Arab Youth Survey 2018: UAE still seen as best place to live in the Middle East

For the seventh consecutive year, the Emirates has been singled out as the most desirable place to live in the Arab Youth Survey

A picture taken on January 11, 2018 shows the skyline of the Dubai Marina. / AFP PHOTO / GIUSEPPE CACACE

Young Arabs view the UAE as the best place to live, according to this year's Arab Youth Survey, which questioned 3,500 people across the Middle East.

It is the seventh consecutive year that the UAE has been singled out as the most desirable place to live in the survey, which is now in its 10th year. The United States and Canada were named as the joint second most desirable places to live, followed by Saudi Arabia and Germany.

The UAE also remains the country that young Arabs most want their own country to emulate, followed by the US and Canada again in second place, Japan in third and Germany in fourth place, according to respondents to the survey.

And, as in previous years, safety, security and career opportunities are most widely associated with the Emirates.

"Clearly, they see the UAE as a land of opportunity," said Sunil John, chief executive of the public relations agency ASDA'A Burson-Marsteller, who carried out the survey.

“It’s pretty much like the American dream. It is a great credit to the United Arab Emirates and its policies that it has emerged even more strongly as the country that most Arabs want to live in, and want to emulate. That is compared to most modern western societies and countries in the region as well.”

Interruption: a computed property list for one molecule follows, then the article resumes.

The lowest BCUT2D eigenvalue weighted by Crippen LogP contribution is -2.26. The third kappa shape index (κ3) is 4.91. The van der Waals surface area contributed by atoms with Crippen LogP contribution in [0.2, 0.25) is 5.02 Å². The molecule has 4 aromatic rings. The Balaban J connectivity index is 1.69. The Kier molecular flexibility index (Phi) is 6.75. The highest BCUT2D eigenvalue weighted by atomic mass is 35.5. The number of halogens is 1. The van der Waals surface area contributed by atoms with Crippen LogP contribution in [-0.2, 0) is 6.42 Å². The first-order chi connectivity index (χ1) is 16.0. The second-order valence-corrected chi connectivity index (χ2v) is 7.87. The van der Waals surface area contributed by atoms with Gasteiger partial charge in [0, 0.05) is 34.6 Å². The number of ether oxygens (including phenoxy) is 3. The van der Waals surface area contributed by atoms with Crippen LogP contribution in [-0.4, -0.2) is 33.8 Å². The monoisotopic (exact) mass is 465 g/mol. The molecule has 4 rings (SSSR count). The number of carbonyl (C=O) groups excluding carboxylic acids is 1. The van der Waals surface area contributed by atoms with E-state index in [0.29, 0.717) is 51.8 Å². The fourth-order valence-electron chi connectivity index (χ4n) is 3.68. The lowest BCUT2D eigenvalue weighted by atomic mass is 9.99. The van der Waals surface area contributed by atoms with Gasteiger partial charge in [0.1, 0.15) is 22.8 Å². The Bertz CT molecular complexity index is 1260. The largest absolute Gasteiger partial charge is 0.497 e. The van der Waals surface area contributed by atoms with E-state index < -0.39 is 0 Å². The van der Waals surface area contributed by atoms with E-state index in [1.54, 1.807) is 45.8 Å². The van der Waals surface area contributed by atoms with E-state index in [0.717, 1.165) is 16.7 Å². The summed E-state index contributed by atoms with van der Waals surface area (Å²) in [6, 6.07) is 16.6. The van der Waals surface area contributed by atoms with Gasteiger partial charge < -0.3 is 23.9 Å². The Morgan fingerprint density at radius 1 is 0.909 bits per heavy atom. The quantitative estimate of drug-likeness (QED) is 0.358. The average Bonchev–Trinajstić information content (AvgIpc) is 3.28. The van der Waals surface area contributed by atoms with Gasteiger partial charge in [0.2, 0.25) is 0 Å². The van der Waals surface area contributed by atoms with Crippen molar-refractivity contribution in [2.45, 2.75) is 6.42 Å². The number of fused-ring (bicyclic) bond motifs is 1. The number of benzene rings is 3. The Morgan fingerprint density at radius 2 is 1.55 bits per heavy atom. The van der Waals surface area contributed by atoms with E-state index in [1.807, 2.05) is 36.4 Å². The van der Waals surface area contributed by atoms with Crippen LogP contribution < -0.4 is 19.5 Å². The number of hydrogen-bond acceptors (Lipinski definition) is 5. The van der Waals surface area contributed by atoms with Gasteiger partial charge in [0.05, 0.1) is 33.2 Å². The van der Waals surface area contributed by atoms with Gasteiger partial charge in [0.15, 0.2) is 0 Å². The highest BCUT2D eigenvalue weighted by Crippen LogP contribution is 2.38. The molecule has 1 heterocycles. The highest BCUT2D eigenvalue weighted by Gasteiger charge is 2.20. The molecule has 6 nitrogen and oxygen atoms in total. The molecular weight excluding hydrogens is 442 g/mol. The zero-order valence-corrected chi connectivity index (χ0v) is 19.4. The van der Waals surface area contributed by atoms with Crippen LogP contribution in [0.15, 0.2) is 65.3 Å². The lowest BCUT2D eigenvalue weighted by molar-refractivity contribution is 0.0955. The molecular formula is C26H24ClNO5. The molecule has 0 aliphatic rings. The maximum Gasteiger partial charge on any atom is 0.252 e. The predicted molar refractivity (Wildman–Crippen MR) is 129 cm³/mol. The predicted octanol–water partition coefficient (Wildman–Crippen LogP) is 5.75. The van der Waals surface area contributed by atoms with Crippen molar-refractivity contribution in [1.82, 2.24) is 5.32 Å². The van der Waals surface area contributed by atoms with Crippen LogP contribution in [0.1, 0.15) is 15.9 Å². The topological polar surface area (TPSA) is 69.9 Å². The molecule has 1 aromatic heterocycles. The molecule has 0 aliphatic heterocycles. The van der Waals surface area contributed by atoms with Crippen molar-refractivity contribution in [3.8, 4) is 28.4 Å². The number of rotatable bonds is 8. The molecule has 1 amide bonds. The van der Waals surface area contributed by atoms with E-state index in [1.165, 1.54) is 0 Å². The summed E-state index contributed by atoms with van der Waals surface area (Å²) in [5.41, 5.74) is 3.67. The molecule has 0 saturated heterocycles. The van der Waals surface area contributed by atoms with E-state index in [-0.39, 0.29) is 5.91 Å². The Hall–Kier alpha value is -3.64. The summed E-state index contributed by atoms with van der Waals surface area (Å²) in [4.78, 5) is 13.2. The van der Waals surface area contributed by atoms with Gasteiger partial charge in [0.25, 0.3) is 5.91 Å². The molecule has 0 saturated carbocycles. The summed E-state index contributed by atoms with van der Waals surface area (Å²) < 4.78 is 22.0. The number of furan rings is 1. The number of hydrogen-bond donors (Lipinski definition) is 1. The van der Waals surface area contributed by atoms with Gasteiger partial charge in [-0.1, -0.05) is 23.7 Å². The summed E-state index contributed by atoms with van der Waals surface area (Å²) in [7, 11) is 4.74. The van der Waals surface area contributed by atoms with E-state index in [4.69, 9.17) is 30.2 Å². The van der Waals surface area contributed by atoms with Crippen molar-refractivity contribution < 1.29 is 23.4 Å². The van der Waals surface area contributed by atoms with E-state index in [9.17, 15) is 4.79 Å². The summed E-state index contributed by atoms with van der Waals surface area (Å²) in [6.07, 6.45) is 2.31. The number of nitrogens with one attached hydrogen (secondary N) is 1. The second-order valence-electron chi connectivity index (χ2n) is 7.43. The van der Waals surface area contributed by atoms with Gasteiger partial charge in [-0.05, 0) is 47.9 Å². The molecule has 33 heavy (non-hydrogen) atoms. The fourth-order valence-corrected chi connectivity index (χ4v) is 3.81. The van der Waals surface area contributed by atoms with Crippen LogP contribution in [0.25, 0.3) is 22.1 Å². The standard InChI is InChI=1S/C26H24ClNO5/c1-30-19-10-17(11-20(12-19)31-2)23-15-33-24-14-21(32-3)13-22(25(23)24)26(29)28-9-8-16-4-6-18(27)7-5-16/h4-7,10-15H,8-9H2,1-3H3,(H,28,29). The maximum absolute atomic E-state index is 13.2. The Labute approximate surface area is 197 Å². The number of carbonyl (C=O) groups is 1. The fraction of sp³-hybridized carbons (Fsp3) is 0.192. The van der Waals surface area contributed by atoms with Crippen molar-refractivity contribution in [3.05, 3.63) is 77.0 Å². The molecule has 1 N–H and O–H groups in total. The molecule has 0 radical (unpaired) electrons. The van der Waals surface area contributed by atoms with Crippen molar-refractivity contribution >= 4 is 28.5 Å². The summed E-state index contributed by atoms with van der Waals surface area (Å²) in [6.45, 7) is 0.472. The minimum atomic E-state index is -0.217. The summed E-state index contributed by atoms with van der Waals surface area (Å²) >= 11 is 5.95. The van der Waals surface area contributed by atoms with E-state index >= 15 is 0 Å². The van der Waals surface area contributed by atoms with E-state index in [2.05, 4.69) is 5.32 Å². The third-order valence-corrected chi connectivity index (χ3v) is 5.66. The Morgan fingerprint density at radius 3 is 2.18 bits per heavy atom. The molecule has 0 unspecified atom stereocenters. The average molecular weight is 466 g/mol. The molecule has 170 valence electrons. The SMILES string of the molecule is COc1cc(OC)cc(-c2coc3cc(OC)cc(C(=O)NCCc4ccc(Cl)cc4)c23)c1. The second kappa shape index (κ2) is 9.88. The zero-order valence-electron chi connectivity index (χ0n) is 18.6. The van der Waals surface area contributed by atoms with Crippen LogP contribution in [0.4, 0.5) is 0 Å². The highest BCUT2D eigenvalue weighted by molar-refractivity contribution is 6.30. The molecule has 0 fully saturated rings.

Vijay Gandhi, regional director for EMEA - Products Group at Korn Ferry Hay Group, said the UAE has made great strides in improving its education and healthcare services over the past decade, which has contributed to its status as the most desirable place to live worldwide among young Arabs.

And announcements like the bonus of one month’s salary for government workers sends a signal to the rest of the world that the UAE cares about the well-being of its residents, he added.

“From an engagement perspective, [initiatives like that] ensure that the wider community is engaged. That is a big difference between why we didn’t have the Arab Spring, because of the enablement and engagement of the leaders,” said Mr Gandhi.

The survey identified a number of priorities that are key to moving the region in the right direction, including the top concern – to defeat terrorist organisations, a priority cited by 34 per cent of people, and the creation of new-well paying jobs, which was cited by 30 per cent of respondents.

“When we started this [survey 10 years ago], youth unemployment was 25 per cent. It is still 25 per cent. It hasn’t changed at all,” said Mr John.

“You have five million people coming into the job market every year. What are we doing about it? The stark answer is nothing has happened. So jobs are the priority.”

Modernising the education system was highlighted as a priority for 29 per cent of respondents – a real concern in light of the fact that 50 per cent of kids in the Arab region did not attend school in 2017 because of conflict, according to Mr John.

“It’s going to get even more serious. So I think the answer for all of the ills of the region is education, education, education. Nothing else,” he said.


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